Adding this range of 6080 – 7600 tonnes to the 12,040 tonne figure that the 11 ETFs above hold, gives a total figure of 18,120 – 19,640 tonnes of silver stored in the LBMA vaults in London (545,000 – 585,000 Good Delivery silver bars).
When the LBMA finally manages to publish its first report on the silver and gold stored in the LBMA vaults in London in the coming days, we will have a clearer picture of how much physical silver is actually in these mysterious and opaque vaults.
A lower bound based on ETF holdings about 12100 tonnes of silver. A higher bound that also reflects ‘Custodian Vault’ holdings could be in the region of 18120 – 19640 tonnes of silver. There would probably also be some LBMA bullion bank float, which may or may not be included in ‘Custodian Vault’ figures, that could push the silver total to over 20,000 tonnes or more.
The LBMA regularly claims that it wants to bring transparency to the London precious metals market. This has been a very hollow mantra for a long time now. However, while some of the LBMA members may want this transparency, others, most likely some of the powerful bullion banks or their clients, certainly don’t want transparency.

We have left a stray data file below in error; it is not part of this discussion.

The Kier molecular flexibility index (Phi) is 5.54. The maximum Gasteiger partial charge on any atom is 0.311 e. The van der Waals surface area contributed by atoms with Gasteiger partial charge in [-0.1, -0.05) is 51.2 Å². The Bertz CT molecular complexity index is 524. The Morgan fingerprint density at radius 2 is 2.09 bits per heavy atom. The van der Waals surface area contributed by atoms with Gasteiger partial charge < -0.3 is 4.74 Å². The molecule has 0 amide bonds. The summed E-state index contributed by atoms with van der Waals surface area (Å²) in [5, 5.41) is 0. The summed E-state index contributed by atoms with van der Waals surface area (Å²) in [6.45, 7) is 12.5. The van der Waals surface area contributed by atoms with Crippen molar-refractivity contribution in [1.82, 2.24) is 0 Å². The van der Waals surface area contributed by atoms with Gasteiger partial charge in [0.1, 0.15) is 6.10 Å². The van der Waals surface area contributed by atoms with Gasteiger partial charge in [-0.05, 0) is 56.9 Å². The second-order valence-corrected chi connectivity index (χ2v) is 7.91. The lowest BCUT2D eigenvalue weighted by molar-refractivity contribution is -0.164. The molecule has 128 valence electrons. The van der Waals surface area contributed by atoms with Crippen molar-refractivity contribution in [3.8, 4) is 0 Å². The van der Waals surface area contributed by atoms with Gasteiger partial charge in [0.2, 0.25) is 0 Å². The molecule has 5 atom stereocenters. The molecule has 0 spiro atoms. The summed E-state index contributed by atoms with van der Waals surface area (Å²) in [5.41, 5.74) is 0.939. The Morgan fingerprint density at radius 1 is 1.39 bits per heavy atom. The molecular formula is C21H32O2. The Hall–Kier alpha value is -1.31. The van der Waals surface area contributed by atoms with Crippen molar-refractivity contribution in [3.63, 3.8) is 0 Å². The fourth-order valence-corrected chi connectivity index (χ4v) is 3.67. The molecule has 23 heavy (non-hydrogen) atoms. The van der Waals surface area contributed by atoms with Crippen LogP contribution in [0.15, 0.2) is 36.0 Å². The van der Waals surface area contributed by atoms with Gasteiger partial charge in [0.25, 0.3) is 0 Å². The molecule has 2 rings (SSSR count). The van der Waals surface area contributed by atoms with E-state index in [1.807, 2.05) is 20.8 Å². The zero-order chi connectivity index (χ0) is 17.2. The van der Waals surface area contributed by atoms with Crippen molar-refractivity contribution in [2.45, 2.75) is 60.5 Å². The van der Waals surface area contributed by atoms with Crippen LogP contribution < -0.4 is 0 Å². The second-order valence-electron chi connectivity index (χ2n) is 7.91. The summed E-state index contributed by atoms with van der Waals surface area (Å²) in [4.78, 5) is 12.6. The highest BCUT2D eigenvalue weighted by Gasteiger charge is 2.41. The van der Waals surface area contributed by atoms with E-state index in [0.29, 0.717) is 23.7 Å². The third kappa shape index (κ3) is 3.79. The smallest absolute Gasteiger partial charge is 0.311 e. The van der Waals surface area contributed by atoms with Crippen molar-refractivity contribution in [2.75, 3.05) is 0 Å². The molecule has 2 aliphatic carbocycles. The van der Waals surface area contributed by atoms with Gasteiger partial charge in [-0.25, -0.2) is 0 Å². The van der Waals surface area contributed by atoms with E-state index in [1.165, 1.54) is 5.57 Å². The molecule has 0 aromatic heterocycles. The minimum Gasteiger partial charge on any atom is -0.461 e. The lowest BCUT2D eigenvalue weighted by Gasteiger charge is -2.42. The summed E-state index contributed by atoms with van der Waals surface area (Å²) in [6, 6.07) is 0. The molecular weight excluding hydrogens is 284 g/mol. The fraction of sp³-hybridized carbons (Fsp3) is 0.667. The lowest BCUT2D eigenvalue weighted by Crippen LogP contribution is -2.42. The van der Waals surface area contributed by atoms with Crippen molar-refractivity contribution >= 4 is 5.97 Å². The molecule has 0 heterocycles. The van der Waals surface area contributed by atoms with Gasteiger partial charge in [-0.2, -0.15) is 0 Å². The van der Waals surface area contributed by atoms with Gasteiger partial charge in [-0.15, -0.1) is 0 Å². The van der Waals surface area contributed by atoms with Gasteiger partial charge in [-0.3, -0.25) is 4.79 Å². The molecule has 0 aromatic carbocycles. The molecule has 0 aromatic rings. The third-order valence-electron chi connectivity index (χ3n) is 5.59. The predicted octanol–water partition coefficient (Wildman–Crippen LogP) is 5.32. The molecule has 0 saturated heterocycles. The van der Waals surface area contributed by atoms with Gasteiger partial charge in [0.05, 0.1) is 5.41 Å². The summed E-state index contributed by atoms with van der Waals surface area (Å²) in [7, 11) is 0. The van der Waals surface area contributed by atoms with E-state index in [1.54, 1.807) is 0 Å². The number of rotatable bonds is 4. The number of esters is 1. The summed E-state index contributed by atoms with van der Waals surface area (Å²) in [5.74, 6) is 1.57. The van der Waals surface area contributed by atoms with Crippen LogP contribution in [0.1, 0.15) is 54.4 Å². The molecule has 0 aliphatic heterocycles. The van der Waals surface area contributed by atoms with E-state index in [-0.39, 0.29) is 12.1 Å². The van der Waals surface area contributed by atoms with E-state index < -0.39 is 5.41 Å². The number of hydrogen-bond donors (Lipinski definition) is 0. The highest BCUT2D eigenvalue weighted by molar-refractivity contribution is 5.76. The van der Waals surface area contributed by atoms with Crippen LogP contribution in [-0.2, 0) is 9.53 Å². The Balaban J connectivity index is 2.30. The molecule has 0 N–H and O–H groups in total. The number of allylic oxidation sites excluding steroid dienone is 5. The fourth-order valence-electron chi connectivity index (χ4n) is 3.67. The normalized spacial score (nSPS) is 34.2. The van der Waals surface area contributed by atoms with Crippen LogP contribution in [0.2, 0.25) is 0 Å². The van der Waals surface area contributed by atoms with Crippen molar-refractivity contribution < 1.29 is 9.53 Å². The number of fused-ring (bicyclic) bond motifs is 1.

Take a case in point. At the Asia Pacific Precious Metals Conference (APPMC) in Singapore in early June, the LBMA CEO in a speech to the conference talked about the difficulty of even getting a press release out about the upcoming publication of gold and silver vault holdings data. She said (fast forward to 8:37 in the below video):
“It was actually a huge achievement just to get the press release out.”
For what is supposed to be a mature and efficient financial marketplace, this is a truly bizarre occurrence, and it must be pretty obvious that some of the vested interests in the London gold and silver markets needed to be dragged kicking and screaming over the finish line as regards being in any way open about how much gold and silver is actually in these LBMA London vaults.
But now, according to the LBMA CEO in the same part of her speech, even so-called “credible investors” (as opposed to uncredible investors?) also “find it a little odd that as a marketplace, there’s no data“, which may explain the vampires within the LBMA being dragged into the daylight.
Hopefully with the above analysis and the upcoming aggregated LBMA silver vaulting numbers, these “credible investors” (and the hundreds of millions of less worthy silver investors around the world) will now be less in the dark about the amount of silver in the London LBMA vaulting network, and will now have better information with which to make investment decisions when buying and selling silver.